What are the risks?
There is no guarantee that you will reach agreement through mediation. If this happens, you may have to go to court.
A mediator’s obligations
The Act requires mediators not to act if they cannot do so impartially or have some other conflict of interest.
Mediators must provide details of their mediator qualifications, training, experience and continuing professional education as mediators. They must provide a copy of the code of conduct to which they subscribe.
Mediators must conclude the mediation expeditiously, they must remind parties of their right to take independent legal or other advice before signing a settlement agreement and their fees must be reasonable and transparent.
The mediator may make suggestions about how a dispute may be resolved only when requested to do so by all parties.
Selecting and appointing the mediator
The choice of mediator is critical. You will find a list of solicitor-mediators on the Law Society website
If you are unable to choose a mediator, the Law Society can nominate a mediator for you when requested by all parties.
Preparing for mediation
Negotiations that take place in mediation are similar to other negotiations and parties must be properly prepared.
Parties should have considered at length how it may be possible to resolve the dispute. Because the mediator does not decide how matters will be resolved, it is for the parties themselves to work this out. If parties have not fully considered possible alternative ways to resolve matters, it may be less likely that a resolution will be agreed in mediation.
Parties should have met with or spoken to the mediator in advance. Parties should know how much time and money the dispute has cost them to date. They should have considered what will happen in the future if matters are not finally resolved in the mediation and they should have estimated how much more time and money will need to be spent trying to resolve matters elsewhere.
Parties should have taken professional advice, including legal advice as required, in advance. This can help them to fully understand their legal rights and obligations in relation to the matters in dispute.
How your solicitor can help you
These are just some ways that your solicitor can help you before and during mediation:
- Helping you to understand the process and answer questions, and decide to use mediation.
- Advising you how to make or accept an offer to mediate.
- Helping you to identify, select and appoint a suitable mediator.
- Advising you about the terms of the agreement to mediate / rules of engagement.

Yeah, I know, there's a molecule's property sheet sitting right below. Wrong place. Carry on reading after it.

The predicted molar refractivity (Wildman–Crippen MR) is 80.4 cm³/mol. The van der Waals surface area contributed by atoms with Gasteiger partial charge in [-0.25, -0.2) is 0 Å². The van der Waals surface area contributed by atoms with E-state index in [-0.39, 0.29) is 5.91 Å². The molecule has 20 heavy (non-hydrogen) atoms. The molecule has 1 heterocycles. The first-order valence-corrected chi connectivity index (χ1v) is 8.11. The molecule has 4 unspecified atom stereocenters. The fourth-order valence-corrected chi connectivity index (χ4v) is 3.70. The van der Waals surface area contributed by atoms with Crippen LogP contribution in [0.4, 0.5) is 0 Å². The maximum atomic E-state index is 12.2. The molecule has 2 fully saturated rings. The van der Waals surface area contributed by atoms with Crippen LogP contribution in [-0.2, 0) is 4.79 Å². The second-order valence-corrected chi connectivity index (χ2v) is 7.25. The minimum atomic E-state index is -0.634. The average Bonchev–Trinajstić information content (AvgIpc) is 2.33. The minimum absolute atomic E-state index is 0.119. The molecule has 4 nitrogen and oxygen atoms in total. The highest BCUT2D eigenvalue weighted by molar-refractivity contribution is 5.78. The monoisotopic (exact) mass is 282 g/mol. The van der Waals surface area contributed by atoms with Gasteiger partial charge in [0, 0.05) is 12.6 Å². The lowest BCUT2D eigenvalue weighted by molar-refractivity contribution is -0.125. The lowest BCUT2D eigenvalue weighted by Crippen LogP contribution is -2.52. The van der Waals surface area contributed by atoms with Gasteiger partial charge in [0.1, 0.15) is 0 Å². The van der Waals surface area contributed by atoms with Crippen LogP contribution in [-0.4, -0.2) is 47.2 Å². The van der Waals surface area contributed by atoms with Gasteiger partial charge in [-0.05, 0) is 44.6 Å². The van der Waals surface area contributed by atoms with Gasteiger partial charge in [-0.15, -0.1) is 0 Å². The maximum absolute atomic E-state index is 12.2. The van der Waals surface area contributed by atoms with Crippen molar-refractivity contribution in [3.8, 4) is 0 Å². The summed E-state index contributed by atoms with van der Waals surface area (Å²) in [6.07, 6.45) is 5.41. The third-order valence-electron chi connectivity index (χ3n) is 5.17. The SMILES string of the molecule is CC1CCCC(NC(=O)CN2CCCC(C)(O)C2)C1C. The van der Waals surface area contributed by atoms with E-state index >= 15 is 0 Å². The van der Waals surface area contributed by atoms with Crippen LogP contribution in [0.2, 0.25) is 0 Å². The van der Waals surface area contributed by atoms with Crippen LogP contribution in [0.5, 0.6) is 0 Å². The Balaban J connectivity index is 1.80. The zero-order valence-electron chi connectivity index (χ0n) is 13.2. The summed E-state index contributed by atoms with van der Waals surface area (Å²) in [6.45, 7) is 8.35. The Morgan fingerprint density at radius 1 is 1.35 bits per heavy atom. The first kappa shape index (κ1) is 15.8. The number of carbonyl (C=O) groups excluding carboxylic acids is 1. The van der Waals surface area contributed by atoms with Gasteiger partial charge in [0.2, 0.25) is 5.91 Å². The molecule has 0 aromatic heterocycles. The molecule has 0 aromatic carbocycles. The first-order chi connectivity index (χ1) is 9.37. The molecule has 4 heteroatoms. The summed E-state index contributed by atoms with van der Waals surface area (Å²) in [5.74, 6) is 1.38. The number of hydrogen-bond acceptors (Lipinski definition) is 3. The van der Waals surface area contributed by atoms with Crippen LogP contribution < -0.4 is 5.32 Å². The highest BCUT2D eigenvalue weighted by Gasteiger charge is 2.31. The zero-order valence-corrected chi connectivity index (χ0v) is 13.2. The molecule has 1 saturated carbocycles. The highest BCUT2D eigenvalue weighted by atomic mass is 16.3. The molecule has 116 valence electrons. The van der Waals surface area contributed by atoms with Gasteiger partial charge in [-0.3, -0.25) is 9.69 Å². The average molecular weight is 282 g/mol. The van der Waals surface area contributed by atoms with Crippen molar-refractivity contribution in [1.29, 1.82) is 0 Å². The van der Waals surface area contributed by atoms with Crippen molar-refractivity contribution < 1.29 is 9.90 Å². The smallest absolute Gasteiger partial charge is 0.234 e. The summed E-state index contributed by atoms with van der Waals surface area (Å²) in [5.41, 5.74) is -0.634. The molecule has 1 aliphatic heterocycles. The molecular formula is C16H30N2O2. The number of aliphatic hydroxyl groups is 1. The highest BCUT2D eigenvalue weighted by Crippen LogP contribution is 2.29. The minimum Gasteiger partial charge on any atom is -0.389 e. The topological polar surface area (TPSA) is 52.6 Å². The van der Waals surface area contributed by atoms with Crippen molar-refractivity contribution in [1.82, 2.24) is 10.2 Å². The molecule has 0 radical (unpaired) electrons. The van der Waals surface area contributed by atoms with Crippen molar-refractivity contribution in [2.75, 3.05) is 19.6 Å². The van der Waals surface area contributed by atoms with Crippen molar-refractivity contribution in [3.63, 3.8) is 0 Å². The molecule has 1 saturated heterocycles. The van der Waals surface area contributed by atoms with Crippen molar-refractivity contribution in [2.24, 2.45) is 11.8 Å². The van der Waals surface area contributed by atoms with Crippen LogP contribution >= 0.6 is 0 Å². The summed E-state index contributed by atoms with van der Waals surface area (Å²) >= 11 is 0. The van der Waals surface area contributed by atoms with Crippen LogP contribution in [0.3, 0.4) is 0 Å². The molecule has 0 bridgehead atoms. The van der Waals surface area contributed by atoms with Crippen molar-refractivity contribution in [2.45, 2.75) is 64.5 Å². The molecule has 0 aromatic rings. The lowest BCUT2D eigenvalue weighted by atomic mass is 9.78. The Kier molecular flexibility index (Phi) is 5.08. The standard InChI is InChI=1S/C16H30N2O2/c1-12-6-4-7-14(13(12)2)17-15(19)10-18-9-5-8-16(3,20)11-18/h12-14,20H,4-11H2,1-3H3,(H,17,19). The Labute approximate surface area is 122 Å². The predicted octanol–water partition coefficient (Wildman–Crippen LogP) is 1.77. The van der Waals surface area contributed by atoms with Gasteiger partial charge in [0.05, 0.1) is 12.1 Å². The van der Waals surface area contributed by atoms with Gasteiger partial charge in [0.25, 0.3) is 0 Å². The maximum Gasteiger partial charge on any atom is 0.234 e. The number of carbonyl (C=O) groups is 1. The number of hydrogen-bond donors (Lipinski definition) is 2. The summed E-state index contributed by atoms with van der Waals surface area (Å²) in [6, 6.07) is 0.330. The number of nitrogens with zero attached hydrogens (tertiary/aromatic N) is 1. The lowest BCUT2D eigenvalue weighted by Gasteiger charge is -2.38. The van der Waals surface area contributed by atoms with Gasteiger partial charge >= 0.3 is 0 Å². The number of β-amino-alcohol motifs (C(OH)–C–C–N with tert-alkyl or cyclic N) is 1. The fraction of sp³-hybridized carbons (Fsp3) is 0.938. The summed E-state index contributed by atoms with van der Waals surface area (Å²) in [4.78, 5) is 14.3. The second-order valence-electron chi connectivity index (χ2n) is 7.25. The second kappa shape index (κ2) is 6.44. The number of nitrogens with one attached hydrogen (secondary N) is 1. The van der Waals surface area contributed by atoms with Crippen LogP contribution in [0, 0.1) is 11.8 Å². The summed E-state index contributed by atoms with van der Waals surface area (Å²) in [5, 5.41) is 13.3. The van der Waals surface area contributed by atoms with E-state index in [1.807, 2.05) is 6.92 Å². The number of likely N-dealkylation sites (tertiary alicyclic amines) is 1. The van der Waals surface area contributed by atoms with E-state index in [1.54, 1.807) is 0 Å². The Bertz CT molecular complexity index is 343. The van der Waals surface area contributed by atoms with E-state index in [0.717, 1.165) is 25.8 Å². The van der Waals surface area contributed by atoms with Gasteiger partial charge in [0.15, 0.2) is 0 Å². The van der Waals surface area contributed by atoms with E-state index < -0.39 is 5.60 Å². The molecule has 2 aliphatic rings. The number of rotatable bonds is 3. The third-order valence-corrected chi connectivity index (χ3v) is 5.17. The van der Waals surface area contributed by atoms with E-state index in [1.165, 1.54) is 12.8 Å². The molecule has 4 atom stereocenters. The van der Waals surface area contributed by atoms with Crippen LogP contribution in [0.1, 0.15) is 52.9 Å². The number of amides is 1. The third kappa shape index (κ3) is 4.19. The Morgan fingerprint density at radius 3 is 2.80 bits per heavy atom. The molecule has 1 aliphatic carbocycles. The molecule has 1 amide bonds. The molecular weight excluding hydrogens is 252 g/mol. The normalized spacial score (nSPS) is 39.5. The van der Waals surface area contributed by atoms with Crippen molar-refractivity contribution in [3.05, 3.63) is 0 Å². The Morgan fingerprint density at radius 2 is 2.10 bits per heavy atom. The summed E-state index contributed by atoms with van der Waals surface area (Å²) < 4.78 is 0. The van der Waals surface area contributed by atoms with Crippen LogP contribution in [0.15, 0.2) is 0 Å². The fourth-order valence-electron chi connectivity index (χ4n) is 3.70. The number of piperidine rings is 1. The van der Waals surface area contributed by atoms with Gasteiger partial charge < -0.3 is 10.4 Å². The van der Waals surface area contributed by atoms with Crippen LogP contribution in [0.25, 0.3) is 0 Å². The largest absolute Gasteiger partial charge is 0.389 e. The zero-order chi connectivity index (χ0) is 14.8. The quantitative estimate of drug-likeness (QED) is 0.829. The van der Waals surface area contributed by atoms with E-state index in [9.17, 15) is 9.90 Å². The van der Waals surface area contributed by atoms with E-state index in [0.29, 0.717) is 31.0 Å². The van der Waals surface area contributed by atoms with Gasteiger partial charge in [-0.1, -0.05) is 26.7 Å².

- Assisting you in briefing the mediator.
- Attending you at pre-mediation meetings with the mediator.
- Advising you about selection, appointment and briefing experts.
- Giving you legal advice or opinion on your legal rights and obligations.
- Helping you to assess your legal and commercial strengths and weaknesses, and those of the other parties.
- Helping with scheduling costs (including legal costs) you have incurred to date in the dispute.
- Estimating costs (including legal costs) that would be incurred if the issue is not resolved in mediation.
- Assisting you to prepare a negotiation strategy or settlement range in monetary cases.
- Assisting you to identify needs and interests in having the dispute resolved in the mediation.
- Engaging in alternative scenario-checking and the best or worst alternatives to no mediated settlement.
- Assisting you in drafting a position statement for joint meeting.
- Assisting you in deciding who will attend mediation meetings with you.
- Assisting you to identify possible alternative options for resolution and
- Assisting you to prepare generally for the mediation.
- Advising you when the mediation settlement is being drafted.
- Assisting the mediator as appropriate as you request.
Other forms of ADR include:
- Adjudication: this process involves an adjudicator, who reviews the facts and legal arguments set forth by the parties in a dispute to reach a decision.
- Conciliation: This is similar to mediation. However, in Ireland, construction conciliation is a unique form of ADR: when a conciliator is unable to facilitate a settlement between the parties, he or she will then issue a recommendation that will be binding upon the parties unless it is rejected by either of them within a prescribed time.
- Expert determination: This arises where the parties appoint an independent expert to investigate the matter in dispute and to make a decision on the merits of the dispute. The parties usually agree that the expert’s finding will be finding and binding upon them.
The Alternative Dispute Resolution Committee of the Law Society has produced a guide to the different forms of ADR available in Ireland.